The impact of an asteroid at the end of the Cretaceous caused mass extinctions in the oceans, as well as killing the dinosaurs on land. The carbon isotope difference between surface and seabed organisms (foraminifera) also collapsed due to these extinctions, suggesting that organic matter from surface waters did not reach the seafloor for up to 3 million years. However, seafloor organisms, which are dependent on food from surface waters, did not die off, suggesting some food must have reached the seabed.
In their open-access paper for Geology, Heather S. Birch and colleagues investigate this paradox by looking at carefully selected foraminiferal isotopes from a well-dated deep-sea core in the South Atlantic.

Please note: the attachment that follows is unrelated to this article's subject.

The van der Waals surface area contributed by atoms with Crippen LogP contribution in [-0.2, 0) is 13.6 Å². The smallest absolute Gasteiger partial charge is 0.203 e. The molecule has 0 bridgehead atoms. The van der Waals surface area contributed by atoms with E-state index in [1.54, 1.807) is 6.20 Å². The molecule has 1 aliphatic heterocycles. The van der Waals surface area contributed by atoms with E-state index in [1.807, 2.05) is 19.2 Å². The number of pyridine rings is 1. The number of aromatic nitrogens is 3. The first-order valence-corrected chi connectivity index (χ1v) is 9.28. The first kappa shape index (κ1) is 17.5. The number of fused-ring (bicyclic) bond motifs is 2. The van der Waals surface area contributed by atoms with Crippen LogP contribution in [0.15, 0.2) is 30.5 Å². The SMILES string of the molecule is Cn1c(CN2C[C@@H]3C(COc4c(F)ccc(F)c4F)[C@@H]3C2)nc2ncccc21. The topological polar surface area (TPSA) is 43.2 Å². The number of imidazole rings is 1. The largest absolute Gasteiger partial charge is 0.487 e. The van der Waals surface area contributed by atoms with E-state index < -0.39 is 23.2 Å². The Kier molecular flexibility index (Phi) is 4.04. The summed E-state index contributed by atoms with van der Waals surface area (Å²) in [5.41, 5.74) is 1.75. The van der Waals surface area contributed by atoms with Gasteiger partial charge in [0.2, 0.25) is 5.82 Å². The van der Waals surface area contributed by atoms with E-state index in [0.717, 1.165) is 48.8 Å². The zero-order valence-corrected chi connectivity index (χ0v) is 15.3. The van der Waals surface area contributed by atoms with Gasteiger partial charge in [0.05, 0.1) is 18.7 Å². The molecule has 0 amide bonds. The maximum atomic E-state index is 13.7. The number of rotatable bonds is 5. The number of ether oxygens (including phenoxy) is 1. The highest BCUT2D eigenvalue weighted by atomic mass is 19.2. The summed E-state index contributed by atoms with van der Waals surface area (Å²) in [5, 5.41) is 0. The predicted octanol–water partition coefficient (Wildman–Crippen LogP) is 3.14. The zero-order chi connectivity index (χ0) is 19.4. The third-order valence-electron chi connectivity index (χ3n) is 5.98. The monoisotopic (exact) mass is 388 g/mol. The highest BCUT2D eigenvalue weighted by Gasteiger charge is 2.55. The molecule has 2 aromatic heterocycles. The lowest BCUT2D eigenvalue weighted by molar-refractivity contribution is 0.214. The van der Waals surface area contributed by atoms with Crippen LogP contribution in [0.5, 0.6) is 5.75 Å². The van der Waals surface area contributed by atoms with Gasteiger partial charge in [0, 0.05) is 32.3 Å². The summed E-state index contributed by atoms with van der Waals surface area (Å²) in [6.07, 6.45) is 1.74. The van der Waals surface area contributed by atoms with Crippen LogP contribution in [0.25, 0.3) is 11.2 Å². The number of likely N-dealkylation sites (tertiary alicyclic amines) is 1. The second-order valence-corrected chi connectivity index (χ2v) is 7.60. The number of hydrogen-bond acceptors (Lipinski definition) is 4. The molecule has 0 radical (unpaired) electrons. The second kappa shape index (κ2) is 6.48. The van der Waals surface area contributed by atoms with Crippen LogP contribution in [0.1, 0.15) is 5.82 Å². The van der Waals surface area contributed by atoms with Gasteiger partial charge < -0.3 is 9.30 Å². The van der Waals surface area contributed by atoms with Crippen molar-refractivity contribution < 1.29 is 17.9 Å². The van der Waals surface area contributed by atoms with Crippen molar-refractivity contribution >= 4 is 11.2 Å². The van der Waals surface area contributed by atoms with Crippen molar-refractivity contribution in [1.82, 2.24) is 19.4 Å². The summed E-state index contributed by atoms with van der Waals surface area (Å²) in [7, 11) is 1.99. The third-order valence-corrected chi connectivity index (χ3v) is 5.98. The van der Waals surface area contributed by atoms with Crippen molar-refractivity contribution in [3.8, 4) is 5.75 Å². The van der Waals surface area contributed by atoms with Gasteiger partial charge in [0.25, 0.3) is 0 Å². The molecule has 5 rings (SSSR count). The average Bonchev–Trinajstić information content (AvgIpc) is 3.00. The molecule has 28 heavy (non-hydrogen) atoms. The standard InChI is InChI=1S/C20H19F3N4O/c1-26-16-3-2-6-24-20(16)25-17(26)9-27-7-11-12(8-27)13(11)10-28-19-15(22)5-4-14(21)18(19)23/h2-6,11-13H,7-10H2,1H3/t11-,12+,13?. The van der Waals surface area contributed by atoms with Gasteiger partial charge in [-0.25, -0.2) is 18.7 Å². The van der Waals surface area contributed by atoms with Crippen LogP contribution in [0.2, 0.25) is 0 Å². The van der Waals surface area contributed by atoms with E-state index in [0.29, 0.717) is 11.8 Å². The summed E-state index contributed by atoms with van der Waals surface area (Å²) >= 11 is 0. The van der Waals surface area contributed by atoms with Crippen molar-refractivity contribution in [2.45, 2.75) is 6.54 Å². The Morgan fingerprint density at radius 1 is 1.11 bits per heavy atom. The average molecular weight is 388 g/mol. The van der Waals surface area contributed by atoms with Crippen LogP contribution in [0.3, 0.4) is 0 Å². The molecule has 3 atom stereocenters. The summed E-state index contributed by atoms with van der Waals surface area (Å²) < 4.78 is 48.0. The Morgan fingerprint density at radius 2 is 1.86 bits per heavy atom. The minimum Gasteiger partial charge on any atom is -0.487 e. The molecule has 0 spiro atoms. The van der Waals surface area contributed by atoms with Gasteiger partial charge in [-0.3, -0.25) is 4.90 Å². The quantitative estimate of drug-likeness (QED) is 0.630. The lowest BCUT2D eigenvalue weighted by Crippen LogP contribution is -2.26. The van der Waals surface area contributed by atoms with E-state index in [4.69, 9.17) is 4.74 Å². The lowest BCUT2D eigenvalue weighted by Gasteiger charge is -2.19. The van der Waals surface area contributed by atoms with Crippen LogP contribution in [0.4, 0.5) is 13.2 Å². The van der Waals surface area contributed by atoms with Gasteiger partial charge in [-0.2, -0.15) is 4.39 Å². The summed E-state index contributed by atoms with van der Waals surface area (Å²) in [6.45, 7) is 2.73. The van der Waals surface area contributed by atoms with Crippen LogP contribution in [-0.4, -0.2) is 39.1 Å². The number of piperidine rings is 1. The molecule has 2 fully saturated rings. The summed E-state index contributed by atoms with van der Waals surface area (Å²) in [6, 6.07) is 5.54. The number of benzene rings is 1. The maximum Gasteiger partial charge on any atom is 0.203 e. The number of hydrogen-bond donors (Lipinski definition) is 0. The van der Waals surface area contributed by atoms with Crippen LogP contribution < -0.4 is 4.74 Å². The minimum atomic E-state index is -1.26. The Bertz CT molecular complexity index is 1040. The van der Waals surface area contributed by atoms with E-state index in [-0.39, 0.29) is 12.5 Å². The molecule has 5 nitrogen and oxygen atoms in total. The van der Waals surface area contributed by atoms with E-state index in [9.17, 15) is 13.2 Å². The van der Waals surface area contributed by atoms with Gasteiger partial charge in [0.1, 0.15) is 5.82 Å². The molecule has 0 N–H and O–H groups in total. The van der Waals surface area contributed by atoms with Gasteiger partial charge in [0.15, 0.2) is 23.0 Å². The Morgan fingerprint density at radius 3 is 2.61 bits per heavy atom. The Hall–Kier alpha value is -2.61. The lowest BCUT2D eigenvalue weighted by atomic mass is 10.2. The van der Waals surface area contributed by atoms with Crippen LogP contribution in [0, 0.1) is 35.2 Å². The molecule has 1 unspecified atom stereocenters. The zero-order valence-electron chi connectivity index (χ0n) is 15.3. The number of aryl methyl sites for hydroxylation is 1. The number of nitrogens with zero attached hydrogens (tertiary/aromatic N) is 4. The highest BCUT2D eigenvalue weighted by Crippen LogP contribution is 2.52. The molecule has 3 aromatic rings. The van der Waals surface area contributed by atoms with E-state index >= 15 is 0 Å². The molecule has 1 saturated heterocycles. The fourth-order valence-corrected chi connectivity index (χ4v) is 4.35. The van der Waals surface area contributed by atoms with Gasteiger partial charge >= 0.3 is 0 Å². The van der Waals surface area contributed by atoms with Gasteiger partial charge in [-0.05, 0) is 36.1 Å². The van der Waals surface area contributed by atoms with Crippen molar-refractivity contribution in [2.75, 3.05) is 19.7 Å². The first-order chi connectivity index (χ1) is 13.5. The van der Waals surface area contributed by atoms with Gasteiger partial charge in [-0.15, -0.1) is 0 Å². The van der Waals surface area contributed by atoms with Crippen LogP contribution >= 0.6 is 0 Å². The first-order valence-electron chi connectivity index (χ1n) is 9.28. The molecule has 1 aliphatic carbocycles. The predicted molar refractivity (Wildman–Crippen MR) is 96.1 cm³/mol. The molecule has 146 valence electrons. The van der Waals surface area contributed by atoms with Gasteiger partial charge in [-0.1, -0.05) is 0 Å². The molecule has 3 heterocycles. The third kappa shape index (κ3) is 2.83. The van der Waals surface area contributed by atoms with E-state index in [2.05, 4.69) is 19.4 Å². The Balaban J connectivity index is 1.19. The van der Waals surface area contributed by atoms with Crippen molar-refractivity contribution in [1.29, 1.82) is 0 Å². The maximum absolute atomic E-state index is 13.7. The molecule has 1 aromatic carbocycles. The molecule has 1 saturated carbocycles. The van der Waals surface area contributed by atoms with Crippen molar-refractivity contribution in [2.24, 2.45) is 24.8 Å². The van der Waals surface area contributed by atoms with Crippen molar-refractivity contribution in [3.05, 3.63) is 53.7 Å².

By taking into account the likely ecology of the foraminifera studied and whether any water mass changes were occurring at the time, they can better assess the carbon isotope record and transfer of organic matter to the seafloor. Birch and colleagues find that the flux of organic matter was reduced for a much shorter time (1.7 million instead of 3 million years). The authors note that ecology and water mass changes likely did have a small effect on the carbon isotope record, but they cannot explain the full reduction in carbon isotopes on their own.
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Partial collapse of the marine carbon pump after the Cretaceous-Paleogene boundary, Geology, geology.gsapubs.org/content/ea … 07/G37581.1.abstract